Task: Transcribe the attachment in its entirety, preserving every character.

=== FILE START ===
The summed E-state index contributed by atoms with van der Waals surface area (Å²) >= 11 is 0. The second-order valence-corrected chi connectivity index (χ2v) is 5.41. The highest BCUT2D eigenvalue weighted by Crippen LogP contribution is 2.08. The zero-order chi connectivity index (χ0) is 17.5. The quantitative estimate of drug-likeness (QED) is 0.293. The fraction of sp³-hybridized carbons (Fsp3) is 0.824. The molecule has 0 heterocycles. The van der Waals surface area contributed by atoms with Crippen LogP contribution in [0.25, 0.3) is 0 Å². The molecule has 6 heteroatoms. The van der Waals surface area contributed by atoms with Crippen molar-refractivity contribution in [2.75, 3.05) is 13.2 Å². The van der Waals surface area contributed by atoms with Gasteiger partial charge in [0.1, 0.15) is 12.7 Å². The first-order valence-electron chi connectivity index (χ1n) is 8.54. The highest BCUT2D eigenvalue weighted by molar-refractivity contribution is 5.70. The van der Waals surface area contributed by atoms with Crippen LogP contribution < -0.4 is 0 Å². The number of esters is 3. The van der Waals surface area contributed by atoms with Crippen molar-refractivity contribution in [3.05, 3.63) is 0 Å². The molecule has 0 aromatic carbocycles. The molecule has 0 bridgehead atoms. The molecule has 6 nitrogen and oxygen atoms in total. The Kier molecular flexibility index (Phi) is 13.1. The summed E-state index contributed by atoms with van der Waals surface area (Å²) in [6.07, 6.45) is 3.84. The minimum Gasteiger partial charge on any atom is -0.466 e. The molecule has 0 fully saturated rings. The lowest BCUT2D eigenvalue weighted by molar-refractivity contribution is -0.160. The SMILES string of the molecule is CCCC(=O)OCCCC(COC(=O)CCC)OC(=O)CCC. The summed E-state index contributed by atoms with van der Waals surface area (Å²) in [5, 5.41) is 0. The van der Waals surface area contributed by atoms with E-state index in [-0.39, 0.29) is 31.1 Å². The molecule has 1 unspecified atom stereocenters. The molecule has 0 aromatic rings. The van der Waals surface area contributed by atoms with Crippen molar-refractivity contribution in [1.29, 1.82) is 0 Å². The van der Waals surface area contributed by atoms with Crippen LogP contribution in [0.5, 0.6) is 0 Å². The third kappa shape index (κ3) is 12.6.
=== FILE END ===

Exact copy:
The summed E-state index contributed by atoms with van der Waals surface area (Å²) >= 11 is 0. The second-order valence-corrected chi connectivity index (χ2v) is 5.41. The highest BCUT2D eigenvalue weighted by Crippen LogP contribution is 2.08. The zero-order chi connectivity index (χ0) is 17.5. The quantitative estimate of drug-likeness (QED) is 0.293. The fraction of sp³-hybridized carbons (Fsp3) is 0.824. The molecule has 0 heterocycles. The van der Waals surface area contributed by atoms with Crippen LogP contribution in [0.25, 0.3) is 0 Å². The molecule has 6 heteroatoms. The van der Waals surface area contributed by atoms with Crippen molar-refractivity contribution in [2.75, 3.05) is 13.2 Å². The van der Waals surface area contributed by atoms with Gasteiger partial charge in [0.1, 0.15) is 12.7 Å². The first-order valence-electron chi connectivity index (χ1n) is 8.54. The highest BCUT2D eigenvalue weighted by molar-refractivity contribution is 5.70. The van der Waals surface area contributed by atoms with Crippen LogP contribution < -0.4 is 0 Å². The number of esters is 3. The van der Waals surface area contributed by atoms with Crippen molar-refractivity contribution in [3.05, 3.63) is 0 Å². The molecule has 0 aromatic carbocycles. The molecule has 0 bridgehead atoms. The molecule has 6 nitrogen and oxygen atoms in total. The Kier molecular flexibility index (Phi) is 13.1. The summed E-state index contributed by atoms with van der Waals surface area (Å²) in [6.07, 6.45) is 3.84. The minimum Gasteiger partial charge on any atom is -0.466 e. The molecule has 0 fully saturated rings. The lowest BCUT2D eigenvalue weighted by molar-refractivity contribution is -0.160. The SMILES string of the molecule is CCCC(=O)OCCCC(COC(=O)CCC)OC(=O)CCC. The summed E-state index contributed by atoms with van der Waals surface area (Å²) in [5, 5.41) is 0. The van der Waals surface area contributed by atoms with E-state index in [-0.39, 0.29) is 31.1 Å². The molecule has 1 unspecified atom stereocenters. The molecule has 0 aromatic rings. The van der Waals surface area contributed by atoms with Crippen molar-refractivity contribution in [1.29, 1.82) is 0 Å². The van der Waals surface area contributed by atoms with Crippen LogP contribution in [0.5, 0.6) is 0 Å². The third kappa shape index (κ3) is 12.6.